SLUICING. . . a method of extracting gold from a river by using a series of troughs, with riffles or slats attached to the bottom to trap gold.
SNIPER. . . the name given to a person who uses a "snuffer" and snipes gold from under water crevices.
TAILINGS. . . or mine-dumps are mounds of earth left after gold-bearing ore has been removed. Tailings occur at the end of a sluice-box and must be pushed away periodically.
VEIN. . . a term referring to a lengthy occurrence of an ore.
Gold Can Still Be Found in New England!
printed in Gazette with permission from  Andy Sabisch
When someone mentions gold mining or prospecting, thoughts of California, Alaska, Georgia, or Australia usually fill ones mind; however, New England still holds enough gold to keep weekend prospectors busy for years.
While gold was found in some of Vermont's streams as early as the 1820s, it wasn't until 1855 that a true gold rush began. Matthew Kennedy, a prospector who had spent a considerable amount of time in the California gold fields, was fishing along the shore of Buffalo Brook near Plymouth. Suddenly he spied a familiar glint from something partially buried among the gravel in the stream bed. Upon picking it up, he found himself holding a beautiful gold nugget. Hundreds of fortune seekers quickly came to the Green Mountains hoping to find some of the precious yellow metal. There are reports of farmers abandoning their farms and heading for the nearby streams to try their luck at prospecting.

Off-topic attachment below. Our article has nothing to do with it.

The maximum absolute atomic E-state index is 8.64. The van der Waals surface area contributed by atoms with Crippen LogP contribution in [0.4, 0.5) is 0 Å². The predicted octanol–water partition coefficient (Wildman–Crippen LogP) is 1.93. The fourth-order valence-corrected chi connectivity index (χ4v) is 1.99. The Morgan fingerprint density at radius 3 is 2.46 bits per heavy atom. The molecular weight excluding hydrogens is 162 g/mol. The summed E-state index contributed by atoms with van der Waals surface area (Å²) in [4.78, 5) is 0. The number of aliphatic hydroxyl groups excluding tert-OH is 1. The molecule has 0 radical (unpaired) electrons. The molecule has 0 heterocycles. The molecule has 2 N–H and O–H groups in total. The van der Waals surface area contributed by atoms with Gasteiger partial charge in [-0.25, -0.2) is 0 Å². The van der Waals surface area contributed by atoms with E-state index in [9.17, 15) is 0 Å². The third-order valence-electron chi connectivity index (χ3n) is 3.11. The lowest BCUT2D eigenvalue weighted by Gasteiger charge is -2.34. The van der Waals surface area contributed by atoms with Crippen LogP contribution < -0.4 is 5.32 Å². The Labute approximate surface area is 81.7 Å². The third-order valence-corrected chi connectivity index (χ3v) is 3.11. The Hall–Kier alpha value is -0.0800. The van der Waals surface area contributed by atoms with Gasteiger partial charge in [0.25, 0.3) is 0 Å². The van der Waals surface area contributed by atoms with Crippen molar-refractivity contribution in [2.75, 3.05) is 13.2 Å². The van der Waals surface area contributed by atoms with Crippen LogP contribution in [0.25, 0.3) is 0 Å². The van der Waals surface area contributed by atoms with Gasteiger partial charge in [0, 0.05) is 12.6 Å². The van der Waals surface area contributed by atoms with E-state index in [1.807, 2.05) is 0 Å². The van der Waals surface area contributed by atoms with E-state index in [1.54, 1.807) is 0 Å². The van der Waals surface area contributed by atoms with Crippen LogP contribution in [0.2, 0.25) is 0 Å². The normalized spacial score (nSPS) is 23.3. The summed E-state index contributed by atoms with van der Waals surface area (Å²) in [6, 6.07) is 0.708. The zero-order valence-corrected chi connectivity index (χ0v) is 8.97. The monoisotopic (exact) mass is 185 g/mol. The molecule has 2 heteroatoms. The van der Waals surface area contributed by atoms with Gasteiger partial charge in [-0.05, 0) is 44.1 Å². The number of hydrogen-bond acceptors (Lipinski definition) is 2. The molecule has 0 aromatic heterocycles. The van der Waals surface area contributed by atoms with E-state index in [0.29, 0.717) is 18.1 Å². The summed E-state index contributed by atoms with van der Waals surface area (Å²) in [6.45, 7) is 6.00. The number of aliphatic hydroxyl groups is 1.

Unfortunately, accurate records of how much gold was actually recovered were not maintained; however, several geologists at the University of Vermont have stated that it as "considerable". Local records reveal that in the summer of 1858, one miner panned over $2,800 in gold nuggets from Buffalo Brook. Later that year, approximately $42,000 was recovered from a nearby sluicing operation. Mining activity remained strong in many areas throughout the state and in 1884, a newly opened mine in the Plymouth area reported that they had removed $78,000 worth of gold in a six-month period. The gold rush peaked in 1885 when a number of mines were started in the Raymond Hill and Freestop Hill areas north of Plymouth. All of these mines failed to turn a profit, and when they closed their doors, the boom days of gold mining began to fade into just memories.
Despite the demise of commercial gold mining activity in the state, recreational prospectors still comb the streams and rivers of New England searching for and recovering the precious yellow metal. Geological studies have shown that the best prospecting sites for gold in New England are located in Vermont. The purity of Vermont gold is also higher than that found in many other parts of the country and ranges from 96 to 98 percent pure.